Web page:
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bigrockcrasher
February 22nd, 2012, 05:32 PM
I am currently write a bash script that will periodicity output some data. I am using command clear only show the newest data. but the problem is clear only moves the last output above the top of the terminal which means you can scroll to see the old data. it never permanently the other outputs. how do I clear the previous output. i know you can clear the history cache that is not what i want. i want just the permanently clear the output of the current executing bash script

cortman
February 22nd, 2012, 05:57 PM
I am currently write a bash script that will periodicity output some data. I am using command clear only show the newest data. but the problem is clear only moves the last output above the top of the terminal which means you can scroll to see the old data. it never permanently the other outputs. how do I clear the previous output. i know you can clear the history cache that is not what i want. i want just the permanently clear the output of the current executing bash script

Redirect STDOUT to /dev/null?

bigrockcrasher
February 22nd, 2012, 06:09 PM
this just prevent anything to outputting to the screen. I want to view only the newest data

t1497f35
February 22nd, 2012, 06:46 PM
tput reset

sudodus
February 22nd, 2012, 07:10 PM
If you write only one line, you can overwrite that line, which is fairly simple using ANSI escape code
http://en.wikipedia.org/wiki/ANSI_escape_code (http://en.wikipedia.org/wiki/ANSI_escape_code)

If you write several lines it is also possible to overwrite using ANSI escape code, but a little more tricky.

Use the escape codes to move the cursor and to clear lines or part of lines.

bigrockcrasher
February 22nd, 2012, 07:11 PM
tput reset
That just clears all output from previous command line calls. I am looking for something like the command "top". where the output of the command is cleared first before outputting again but not clearing any of the previous command outputs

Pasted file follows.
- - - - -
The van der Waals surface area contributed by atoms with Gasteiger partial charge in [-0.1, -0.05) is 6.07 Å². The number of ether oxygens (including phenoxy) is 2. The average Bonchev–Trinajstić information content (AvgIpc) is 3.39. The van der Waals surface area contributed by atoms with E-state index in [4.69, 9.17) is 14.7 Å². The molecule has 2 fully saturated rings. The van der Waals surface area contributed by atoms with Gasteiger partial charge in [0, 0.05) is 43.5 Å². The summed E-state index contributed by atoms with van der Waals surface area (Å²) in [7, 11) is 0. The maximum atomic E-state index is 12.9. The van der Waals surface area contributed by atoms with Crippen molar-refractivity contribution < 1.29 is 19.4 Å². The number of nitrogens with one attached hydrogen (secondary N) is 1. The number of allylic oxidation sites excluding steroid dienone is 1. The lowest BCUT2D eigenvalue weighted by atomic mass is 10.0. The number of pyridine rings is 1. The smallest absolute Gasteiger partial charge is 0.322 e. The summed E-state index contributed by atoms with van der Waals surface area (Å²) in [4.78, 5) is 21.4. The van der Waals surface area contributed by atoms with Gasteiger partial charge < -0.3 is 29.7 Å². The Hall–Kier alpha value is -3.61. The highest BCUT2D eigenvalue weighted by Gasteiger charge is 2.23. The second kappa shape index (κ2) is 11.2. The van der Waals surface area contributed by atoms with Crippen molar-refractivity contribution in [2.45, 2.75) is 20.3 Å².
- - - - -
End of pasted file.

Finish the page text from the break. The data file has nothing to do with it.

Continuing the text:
WasMeHere
February 22nd, 2012, 07:34 PM
If you write only one line, you can overwrite that line, which is fairly simple using ANSI escape code
http://en.wikipedia.org/wiki/ANSI_escape_code (http://en.wikipedia.org/wiki/ANSI_escape_code)

If you write several lines it is also possible to overwrite using ANSI escape code, but a little more tricky.

Use the escape codes to move the cursor and to clear lines or part of lines.
+1

Here is an example how to implement ANSI escape code. I do not erase lines.

#!/bin/bash
#
# init
typeset key=
typeset dow=+$'\E[37m'$'\E[1;2H'"%A"
typeset day=$'\E[2;4H'"%e"
typeset month=$'\E[3;3H'"%b"$'\E[0m'

typeset time=+$'\E[37m\E[2;2H'"%_H.%M.%S"$'\E[0m'$'\E[1;1H'
typeset year=+$'\E[37m\E[2;3H'"%Y"$'\E[0m'$'\E[1;1H'
typeset cls=+$'\E[2J'

while [ "$key" != q ]

do

# date

echo "$cls"
echo -n `/bin/date "$dow$day$month"`
read -sn 1 -t 3 key

if [ "$key" != q ]
then
echo "$cls"
echo -n `/bin/date "$year"`
read -sn 1 -t 3 key
fi

# time

if [ "$key" != q ]
then
echo "$cls"
echo -n `/bin/date "$time"`
read -sn 1 -t 4 key
fi
echo "$cls"
done

In order to erase lines (instead of 'clear screen') you should use

CSI n K EL - Erase in Line Erases part of the line. If n is zero (or missing), clear from cursor to the end of the line. If n is one, clear from cursor to beginning of the line. If n is two, clear entire line. Cursor position does not change.
which is 'escape [ 2 K' or '\E[2K' in a linux terminal window.